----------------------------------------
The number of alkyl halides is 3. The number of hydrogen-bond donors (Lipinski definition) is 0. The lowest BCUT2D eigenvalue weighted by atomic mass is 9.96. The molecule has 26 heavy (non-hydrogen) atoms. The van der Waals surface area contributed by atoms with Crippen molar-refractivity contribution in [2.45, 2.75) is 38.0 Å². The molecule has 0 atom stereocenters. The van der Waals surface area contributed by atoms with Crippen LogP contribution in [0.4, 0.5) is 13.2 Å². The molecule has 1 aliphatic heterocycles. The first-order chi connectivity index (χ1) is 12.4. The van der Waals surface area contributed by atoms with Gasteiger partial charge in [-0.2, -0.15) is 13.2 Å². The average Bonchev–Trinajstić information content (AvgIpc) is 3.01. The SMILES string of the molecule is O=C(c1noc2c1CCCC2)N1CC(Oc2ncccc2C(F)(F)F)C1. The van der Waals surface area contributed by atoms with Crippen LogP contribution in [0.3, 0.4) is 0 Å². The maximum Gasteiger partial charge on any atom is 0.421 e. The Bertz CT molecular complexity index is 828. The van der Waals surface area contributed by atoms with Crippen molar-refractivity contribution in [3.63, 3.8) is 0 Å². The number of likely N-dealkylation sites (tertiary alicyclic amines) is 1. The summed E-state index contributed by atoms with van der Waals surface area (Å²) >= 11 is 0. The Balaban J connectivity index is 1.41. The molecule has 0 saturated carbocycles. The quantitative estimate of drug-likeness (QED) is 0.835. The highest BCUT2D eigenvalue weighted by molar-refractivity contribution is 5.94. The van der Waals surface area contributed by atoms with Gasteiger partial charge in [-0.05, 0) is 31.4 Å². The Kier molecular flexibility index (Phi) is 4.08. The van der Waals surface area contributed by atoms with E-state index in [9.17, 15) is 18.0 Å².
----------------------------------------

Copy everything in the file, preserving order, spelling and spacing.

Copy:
The number of alkyl halides is 3. The number of hydrogen-bond donors (Lipinski definition) is 0. The lowest BCUT2D eigenvalue weighted by atomic mass is 9.96. The molecule has 26 heavy (non-hydrogen) atoms. The van der Waals surface area contributed by atoms with Crippen molar-refractivity contribution in [2.45, 2.75) is 38.0 Å². The molecule has 0 atom stereocenters. The van der Waals surface area contributed by atoms with Crippen LogP contribution in [0.4, 0.5) is 13.2 Å². The molecule has 1 aliphatic heterocycles. The first-order chi connectivity index (χ1) is 12.4. The van der Waals surface area contributed by atoms with Gasteiger partial charge in [-0.2, -0.15) is 13.2 Å². The average Bonchev–Trinajstić information content (AvgIpc) is 3.01. The SMILES string of the molecule is O=C(c1noc2c1CCCC2)N1CC(Oc2ncccc2C(F)(F)F)C1. The van der Waals surface area contributed by atoms with Crippen LogP contribution in [0.3, 0.4) is 0 Å². The maximum Gasteiger partial charge on any atom is 0.421 e. The Bertz CT molecular complexity index is 828. The van der Waals surface area contributed by atoms with Crippen molar-refractivity contribution in [3.63, 3.8) is 0 Å². The number of likely N-dealkylation sites (tertiary alicyclic amines) is 1. The summed E-state index contributed by atoms with van der Waals surface area (Å²) >= 11 is 0. The Balaban J connectivity index is 1.41. The molecule has 0 saturated carbocycles. The quantitative estimate of drug-likeness (QED) is 0.835. The highest BCUT2D eigenvalue weighted by molar-refractivity contribution is 5.94. The van der Waals surface area contributed by atoms with Gasteiger partial charge in [-0.05, 0) is 31.4 Å². The Kier molecular flexibility index (Phi) is 4.08. The van der Waals surface area contributed by atoms with E-state index in [9.17, 15) is 18.0 Å².